We have turned the calendar to 2022, but yet it is still looking a lot like 2021.
We are still in the grips of the coronavirus pandemic with cases of COVID-19 seemingly growing by the day despite being a year into vaccinations.
A year ago at this time, it didn’t look like there would ever be a return of sports. Then suddenly, with the reigns being pulled back on COVID-19 restrictions, the IHSA announced a plan to return all of its sports in a half calendar school year with some modified seasons.
With all the grief the IHSA receives at times, they should be praised for getting all the kids back in the game.
Here’s a look back at 2021 in the eyes of your local sports editor:
Stories that touched me the most: It was truly a miracle to see St. Bede senior Renn Ludford return to play volleyball and basketball after her near tragic accident on Feb. 26. She was Life Flighted to Peoria with a traumatic brain injury that she was told leaves 80% of patients dead at the scene and most of the remaining 20% brain dead. She said, “I’m kind of one in seven billion.”
Another touching story was seeing the Bureau Valley football team wear “BB” stickers in memory of BVHS junior Bailey Broers, who was killed in automobile accident in July. While he didn’t play football, he was still part of their team.
Favorite game to cover: This entry for this year’s column was a slam dunk, you could say. Princeton beat rival Hall 81-50 in December while throwing down five slam dunks along with seven 3-pointers. In all my years covering high school basketball, I have never seen such a high-wire display. PHS junior Teegan Davis, who had four dunks, brought the house down with an alley-oop off the glass from Kolten Monroe with a one-handed throw-down.
When I asked Hall coach Mike Filippini if he’d ever seen such a dunk he said, “Sure in the Chicago Public League.”
Best quote(s): I’m going to go with two quotes this year. When I asked Princeton coach Ryan Pearson about the Tigers renewing the football rivalry with Bureau Valley he said, ‘I think every business in Bureau County should be closed for that one.” And when PHS won their first regional volleyball championship in 10 years, senior McKenzie Hecht said, “I feel like I’m on top of the world.”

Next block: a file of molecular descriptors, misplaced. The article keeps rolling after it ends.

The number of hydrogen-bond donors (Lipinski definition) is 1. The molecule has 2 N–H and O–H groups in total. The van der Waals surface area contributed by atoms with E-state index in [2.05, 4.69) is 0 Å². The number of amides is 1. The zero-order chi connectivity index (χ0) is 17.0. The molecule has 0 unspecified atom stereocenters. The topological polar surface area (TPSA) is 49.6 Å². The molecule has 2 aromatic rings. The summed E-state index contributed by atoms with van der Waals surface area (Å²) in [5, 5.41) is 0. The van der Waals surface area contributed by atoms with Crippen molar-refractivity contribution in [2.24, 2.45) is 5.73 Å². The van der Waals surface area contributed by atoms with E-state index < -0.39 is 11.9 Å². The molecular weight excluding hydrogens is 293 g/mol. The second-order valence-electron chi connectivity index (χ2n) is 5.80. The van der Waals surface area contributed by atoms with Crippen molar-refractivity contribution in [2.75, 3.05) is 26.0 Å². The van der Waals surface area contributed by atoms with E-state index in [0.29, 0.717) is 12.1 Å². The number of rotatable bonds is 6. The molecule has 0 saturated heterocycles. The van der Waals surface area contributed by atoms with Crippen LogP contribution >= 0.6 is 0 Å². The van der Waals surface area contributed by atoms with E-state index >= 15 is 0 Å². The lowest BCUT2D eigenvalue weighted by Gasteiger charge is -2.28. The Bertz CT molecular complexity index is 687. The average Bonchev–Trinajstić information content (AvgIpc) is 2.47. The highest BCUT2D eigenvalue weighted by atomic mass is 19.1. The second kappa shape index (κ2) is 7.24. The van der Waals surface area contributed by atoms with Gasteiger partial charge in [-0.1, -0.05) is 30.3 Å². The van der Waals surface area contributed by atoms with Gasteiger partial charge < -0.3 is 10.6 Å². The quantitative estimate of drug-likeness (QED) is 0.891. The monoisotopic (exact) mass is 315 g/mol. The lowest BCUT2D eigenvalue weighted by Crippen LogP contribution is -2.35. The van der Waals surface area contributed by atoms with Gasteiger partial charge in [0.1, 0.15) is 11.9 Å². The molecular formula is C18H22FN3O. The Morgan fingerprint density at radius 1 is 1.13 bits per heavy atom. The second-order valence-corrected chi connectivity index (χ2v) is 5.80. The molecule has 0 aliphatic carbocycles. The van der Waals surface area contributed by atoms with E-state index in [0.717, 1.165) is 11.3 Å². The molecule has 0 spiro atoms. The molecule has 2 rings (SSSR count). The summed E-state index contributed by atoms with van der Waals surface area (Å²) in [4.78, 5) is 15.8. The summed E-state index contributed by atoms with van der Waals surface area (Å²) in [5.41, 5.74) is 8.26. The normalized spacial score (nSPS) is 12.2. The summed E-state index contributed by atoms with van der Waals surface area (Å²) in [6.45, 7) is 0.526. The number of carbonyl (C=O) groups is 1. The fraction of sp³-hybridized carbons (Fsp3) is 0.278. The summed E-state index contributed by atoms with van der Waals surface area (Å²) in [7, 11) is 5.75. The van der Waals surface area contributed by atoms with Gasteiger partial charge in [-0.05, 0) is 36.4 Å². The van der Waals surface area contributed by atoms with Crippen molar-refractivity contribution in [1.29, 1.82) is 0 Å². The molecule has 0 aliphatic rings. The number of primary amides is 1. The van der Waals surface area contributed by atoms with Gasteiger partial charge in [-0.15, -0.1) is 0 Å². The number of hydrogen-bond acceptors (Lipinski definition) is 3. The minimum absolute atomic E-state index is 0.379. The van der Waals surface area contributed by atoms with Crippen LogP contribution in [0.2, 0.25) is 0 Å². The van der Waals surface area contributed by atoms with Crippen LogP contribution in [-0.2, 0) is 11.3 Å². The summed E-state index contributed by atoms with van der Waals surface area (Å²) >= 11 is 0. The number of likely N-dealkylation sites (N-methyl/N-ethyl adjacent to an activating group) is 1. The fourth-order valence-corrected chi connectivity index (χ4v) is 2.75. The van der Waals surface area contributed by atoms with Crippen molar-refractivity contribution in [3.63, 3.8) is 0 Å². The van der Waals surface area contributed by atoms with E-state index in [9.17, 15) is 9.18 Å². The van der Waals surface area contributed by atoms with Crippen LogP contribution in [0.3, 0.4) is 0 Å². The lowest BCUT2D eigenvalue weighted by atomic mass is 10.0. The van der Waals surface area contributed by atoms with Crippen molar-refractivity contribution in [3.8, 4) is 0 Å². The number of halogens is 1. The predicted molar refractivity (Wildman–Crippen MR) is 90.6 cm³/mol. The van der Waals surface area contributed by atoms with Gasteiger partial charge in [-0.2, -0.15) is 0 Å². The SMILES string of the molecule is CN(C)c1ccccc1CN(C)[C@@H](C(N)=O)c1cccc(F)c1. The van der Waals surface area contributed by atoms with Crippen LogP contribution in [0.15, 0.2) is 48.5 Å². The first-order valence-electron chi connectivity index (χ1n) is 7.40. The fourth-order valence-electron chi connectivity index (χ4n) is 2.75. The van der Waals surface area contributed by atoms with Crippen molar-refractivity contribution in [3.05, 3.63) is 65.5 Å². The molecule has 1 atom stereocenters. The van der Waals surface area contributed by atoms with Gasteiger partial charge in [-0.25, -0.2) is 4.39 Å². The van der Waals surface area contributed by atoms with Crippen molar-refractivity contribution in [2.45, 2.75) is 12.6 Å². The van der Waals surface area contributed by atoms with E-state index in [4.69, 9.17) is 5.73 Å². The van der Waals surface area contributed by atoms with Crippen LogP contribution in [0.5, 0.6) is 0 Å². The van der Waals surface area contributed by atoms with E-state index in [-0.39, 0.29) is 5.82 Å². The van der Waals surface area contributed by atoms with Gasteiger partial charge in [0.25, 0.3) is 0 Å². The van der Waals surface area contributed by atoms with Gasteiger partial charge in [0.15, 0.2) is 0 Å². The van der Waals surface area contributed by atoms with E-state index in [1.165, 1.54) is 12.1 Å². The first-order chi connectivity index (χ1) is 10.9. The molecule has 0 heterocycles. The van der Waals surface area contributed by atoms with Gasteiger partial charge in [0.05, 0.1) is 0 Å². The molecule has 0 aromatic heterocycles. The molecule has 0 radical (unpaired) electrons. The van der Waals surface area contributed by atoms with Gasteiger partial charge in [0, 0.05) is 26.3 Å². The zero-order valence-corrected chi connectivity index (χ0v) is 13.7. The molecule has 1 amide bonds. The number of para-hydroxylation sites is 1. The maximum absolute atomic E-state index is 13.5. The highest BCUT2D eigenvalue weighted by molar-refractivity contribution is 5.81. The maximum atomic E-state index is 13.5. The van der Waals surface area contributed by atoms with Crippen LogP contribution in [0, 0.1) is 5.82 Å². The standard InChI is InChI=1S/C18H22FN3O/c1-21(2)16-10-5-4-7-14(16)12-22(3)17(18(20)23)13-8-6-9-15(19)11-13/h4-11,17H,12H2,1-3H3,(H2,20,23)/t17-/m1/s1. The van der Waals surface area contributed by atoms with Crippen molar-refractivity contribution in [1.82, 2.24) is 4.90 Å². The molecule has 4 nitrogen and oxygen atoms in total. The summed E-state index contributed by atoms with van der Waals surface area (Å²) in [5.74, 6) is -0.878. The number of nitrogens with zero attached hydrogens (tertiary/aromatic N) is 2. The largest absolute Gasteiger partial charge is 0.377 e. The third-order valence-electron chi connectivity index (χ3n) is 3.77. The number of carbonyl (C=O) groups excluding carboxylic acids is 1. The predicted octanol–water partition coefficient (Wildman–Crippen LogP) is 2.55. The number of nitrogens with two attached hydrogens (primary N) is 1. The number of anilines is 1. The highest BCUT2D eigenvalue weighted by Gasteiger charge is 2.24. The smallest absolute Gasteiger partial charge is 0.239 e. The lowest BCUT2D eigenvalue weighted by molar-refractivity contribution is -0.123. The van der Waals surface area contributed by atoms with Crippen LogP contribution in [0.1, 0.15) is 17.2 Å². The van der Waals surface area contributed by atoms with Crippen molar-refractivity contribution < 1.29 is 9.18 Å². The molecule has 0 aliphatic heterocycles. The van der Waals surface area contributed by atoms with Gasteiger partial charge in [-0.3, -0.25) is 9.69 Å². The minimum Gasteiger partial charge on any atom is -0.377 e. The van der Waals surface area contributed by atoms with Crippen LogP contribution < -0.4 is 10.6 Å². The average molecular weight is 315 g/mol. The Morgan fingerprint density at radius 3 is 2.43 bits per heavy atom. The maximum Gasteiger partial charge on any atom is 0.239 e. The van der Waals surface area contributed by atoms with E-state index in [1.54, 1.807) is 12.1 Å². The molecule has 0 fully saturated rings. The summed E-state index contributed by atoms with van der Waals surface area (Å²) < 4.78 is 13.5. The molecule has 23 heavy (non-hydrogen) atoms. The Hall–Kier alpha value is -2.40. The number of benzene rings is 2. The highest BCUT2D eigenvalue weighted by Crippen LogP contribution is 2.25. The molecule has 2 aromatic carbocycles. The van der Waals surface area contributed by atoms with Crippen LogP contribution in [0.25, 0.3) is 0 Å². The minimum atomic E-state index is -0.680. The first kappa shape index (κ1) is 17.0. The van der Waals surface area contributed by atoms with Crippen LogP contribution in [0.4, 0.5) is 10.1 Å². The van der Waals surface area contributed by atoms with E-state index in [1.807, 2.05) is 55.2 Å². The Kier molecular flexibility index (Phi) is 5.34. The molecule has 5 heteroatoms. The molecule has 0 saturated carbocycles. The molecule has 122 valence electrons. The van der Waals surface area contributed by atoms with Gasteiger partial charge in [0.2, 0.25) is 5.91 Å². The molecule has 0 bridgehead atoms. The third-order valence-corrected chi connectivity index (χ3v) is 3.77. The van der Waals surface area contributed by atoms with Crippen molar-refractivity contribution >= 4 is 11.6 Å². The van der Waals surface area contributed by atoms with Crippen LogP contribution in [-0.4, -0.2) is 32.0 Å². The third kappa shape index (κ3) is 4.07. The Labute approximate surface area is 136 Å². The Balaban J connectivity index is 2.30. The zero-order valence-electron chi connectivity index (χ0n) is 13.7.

Head scratcher: I find it amusing to watch high school activities when kids are required to wear masks due to COVID-19 protocols, but yet they are for the most part, nothing but chin strips. At a typical high school basketball game, two maybe three players have them over their faces at any given time, and very few, if any, over their nose. I don’t blame them. it would be difficult to play an up and down the court game like basketball.
Strangest moments: Sitting in an empty gym with no fans allowed due to COVID-19 mitigations while the games were played. I had to wonder if the officials enjoyed their time with no help from the stands. As a parent of a senior basketball player, I was blessed to be able to attend games while covering games as media. I felt bad for the parents who were shut out.
It was also certainly strange to be playing volleyball and football in March. Usually the football season starts in warm weather and turns cold. This time it was the other way around. At least it didn’t start in February as first proposed.
Stunning moment: Tom McGunnigal has been a good a friend of mine and still is. When he was let go as girls basketball coach at St. Bede Academy on the eve of the new season for undisclosed reasons, it was a shocker, to say the least. He established a program that was a consistent winner for two decades. I miss seeing “Gunny” and his mom, “Mama Syb,” at the scorer’s table at St. Bede.
My story that drew most reader response: It’s always hard to gauge this question, but I know my column last month on Princeton’s Grady Thompson and St. Bede’s Paul Hart, the “Brothers in basketball, faith” received a lot response. Another story would have been writing about St. Bede alums J.A. Happ and Kyle Dinges being employed by the St. Louis Cardinals.
My favorite moment: I got to take my Bears fan wife, Kami, out to Pittsburgh for some Monday Night Football. It was especially pleasing to see my Steelers win.
Sadly missed: In closing, I take a look at the sports figures we lost in the past year. At the top of the list is Lew Flinn, who is widely regarded as the greatest all-around athlete in the history of Princeton High School. He earned 10 varsity letters at PHS, excelling as an all-state quarterback in football, was all-state guard on Princeton’s only two state basketball teams in 1953-54 and 1954-55 and was the 1955 state pole vault champion in track and field.
Flinn, a Bureau County Sports Hall of Fame Inductee both as a member of the Tiger basketball teams and as an individual, passed away May 5. He was 84.
We also lost: Rick Amy (state champion football/wrestling coach at Rockrdge, father of PHS coach, Steve); Joy Beattie (LaMoille basketball standout, 1990-92, No. 4 all-time LHS scorer); Vern Magnuson (Princeton basketball standout, 1956-59, third all-time leading scorer with 1,234 career points); and Don “Duke” Dobrino, 86 (DePue coach, brought football back to DePue after a 20-year hiatus in the mid-60s. Field is named after him in Gillespie).
Here’s to 2022: I can safely say we can all share this sentiment that may we finally kick this virus to the curb and get back to a full sense of normalcy, sooner rather than later. More than ever, I wish you a healthy new year.
BCR Sports Editor Kevin Hieronymus has covered sports in Bureau County since 1986. Contact him at email@example.com.